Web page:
Is it Important These Days to Have a Bank with a High Street Branch?

These days there are more and more banks which are struggling to keep their branches open on high streets. There are also banks which no longer have branches or have never had them. This means that you might question whether it is important to have a bank with a branch local to you or not. It is worth thinking about the advantages and disadvantages and this will make it easier for you to be able to make up your mind.

Advantages of a Branch

Having a local branch means that you will be able to pop in a discuss any problems that you have. You will not have to wait on hold for a long time or talk to someone in a call centre. This can be especially useful for those that have trouble with hearing people on the phone or who do not like making telephone calls. There is often the option of online banking but some people do not trust the security of online banking or they are not confident using their computer or they do not have a computer. For these people having a local branch is the only way that they will be able to do their banking.

It might be quicker and less confusing to deal with a bank than online. When you do transactions online, you may wonder whether it has been done properly, but have more trust if someone in a branch has done it as they use the system regularly and know what they are doing. It can be reassuring knowing this and if something does go wrong, it will not be your fault and so it will be fixed by the bank rather than you needing to try to rectify the problem.

Disadvantages of a Branch

If a bank has branches on high streets then they will be paying rent for them in most cases. This means that they will have these extra costs as well as the tax, utilities and other expenses that are associated with running a branch, including paying the staff as well. These expenses have to be covered somewhere and it is likely that they will be passed on to the customers and this could mean that loans are more expensive or that the interest that you get paid on savings is lower or both. So, you will need to watch out for this.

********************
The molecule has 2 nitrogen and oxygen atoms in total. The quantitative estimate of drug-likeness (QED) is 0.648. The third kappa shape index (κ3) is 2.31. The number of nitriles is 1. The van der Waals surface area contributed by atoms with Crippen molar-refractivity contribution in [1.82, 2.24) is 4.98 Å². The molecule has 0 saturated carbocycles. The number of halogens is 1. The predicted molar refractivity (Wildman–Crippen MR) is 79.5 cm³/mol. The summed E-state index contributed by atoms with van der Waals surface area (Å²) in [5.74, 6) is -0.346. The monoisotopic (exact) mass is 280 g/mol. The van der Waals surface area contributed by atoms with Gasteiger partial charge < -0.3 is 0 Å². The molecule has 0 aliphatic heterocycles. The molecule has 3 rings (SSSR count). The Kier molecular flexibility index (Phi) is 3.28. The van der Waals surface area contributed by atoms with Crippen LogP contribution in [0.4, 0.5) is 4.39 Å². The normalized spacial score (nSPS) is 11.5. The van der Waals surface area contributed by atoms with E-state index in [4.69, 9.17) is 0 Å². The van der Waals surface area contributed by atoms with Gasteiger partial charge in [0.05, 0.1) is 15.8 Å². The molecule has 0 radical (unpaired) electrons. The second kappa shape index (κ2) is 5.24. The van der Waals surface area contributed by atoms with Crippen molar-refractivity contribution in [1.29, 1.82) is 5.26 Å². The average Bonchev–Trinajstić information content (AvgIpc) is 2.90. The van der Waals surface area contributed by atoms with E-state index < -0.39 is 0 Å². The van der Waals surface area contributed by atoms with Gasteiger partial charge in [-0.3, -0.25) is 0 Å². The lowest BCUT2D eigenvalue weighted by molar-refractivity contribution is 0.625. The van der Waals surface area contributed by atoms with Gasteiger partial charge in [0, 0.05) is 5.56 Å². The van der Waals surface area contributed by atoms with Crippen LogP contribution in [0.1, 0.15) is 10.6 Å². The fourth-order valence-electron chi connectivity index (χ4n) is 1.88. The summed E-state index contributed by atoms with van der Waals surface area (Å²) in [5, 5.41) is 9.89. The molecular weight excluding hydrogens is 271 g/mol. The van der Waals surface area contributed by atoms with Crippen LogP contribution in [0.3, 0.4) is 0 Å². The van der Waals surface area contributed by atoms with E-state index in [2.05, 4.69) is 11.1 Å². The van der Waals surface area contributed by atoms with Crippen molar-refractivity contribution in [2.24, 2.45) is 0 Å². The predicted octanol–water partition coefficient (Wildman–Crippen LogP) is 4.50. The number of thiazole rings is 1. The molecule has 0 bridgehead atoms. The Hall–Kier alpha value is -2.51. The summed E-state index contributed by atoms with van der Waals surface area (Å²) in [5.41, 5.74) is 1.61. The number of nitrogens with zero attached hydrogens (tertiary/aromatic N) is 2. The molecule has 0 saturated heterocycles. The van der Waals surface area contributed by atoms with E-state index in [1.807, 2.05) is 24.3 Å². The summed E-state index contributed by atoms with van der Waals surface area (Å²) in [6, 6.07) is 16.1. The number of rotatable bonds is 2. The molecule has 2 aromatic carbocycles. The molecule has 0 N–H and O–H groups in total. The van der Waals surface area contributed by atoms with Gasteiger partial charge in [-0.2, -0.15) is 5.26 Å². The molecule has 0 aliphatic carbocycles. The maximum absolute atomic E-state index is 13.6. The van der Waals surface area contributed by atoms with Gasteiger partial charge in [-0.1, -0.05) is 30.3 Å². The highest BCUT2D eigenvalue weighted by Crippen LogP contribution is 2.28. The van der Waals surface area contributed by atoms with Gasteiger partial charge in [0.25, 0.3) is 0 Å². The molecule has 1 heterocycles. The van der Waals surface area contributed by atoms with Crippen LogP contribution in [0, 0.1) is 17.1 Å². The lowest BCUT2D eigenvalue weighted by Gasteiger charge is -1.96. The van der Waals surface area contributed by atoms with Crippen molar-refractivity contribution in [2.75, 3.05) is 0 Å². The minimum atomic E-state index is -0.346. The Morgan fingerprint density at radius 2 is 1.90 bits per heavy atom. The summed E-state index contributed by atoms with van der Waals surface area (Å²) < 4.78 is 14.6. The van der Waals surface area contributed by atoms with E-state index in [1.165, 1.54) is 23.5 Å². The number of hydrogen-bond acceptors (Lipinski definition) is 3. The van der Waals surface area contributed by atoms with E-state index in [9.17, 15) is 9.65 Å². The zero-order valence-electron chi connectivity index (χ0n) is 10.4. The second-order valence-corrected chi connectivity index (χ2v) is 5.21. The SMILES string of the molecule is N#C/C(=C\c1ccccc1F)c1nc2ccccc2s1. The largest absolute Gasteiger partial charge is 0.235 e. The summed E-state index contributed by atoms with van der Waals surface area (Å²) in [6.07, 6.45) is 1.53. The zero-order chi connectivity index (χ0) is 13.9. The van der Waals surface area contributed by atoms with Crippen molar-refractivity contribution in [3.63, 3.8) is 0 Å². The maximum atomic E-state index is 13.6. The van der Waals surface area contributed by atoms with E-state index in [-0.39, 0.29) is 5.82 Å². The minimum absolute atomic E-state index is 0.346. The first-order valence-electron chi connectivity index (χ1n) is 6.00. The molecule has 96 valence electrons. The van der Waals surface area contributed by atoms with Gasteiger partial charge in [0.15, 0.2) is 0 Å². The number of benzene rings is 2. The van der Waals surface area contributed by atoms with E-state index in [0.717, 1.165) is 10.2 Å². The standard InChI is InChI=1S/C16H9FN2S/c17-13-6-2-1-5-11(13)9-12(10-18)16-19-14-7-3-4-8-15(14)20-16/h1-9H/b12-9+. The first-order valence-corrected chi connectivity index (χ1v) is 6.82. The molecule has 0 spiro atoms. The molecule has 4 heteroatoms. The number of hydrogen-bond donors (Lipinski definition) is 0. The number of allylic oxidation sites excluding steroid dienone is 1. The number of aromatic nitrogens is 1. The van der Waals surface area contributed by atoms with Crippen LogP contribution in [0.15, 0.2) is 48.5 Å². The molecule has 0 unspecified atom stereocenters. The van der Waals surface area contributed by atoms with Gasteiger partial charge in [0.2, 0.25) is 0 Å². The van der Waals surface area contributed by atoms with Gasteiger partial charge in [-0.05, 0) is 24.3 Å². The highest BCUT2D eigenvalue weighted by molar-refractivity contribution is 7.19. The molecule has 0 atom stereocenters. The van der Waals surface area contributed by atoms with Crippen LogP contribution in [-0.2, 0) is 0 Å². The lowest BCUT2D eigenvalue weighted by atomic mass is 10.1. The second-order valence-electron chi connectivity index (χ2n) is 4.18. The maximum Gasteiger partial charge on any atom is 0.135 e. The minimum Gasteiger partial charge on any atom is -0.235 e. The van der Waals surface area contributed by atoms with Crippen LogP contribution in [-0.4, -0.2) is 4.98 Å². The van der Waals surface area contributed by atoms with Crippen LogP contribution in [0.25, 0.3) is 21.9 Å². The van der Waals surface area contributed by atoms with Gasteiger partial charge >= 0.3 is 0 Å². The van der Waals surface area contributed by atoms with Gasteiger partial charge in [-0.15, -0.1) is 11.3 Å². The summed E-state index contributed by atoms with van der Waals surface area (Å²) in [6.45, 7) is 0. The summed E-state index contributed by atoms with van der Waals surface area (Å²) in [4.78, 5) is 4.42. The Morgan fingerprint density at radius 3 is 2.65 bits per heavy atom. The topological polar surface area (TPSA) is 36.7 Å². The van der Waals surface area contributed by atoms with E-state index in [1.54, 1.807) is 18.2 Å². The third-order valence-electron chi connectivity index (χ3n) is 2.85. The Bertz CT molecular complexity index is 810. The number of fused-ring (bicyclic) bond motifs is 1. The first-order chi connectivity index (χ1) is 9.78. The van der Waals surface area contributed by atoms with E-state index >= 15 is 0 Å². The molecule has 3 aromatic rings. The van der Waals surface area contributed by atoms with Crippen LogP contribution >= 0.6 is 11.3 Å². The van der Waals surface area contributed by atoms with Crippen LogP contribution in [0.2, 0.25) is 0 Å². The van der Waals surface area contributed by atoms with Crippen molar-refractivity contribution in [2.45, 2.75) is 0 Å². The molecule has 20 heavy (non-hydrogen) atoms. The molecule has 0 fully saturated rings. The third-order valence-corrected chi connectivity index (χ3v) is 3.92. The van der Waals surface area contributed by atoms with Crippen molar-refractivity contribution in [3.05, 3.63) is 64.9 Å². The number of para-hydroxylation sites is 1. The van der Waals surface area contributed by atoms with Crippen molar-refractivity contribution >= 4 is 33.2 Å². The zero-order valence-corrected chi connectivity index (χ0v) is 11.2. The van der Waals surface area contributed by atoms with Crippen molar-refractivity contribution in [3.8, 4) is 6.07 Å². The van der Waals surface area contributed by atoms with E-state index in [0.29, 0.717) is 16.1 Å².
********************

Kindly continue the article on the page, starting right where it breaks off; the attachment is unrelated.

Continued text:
If you only deal with branches then it means that you will only be able to do anything within banking hours. This means that you can be a bit restricted. If you do telephone banking the hours might be longer and if you do online baking then you can bank at any time. This means that you can get a lot more flexibility. Of course, you may do both and have a branch that you deal with and also have online banking.

Some people may prefer having more control and being able to make transfers and check their balance and things like that by themselves. It might feel odd having someone else dealing with all this and they my prefer the independence and control they have.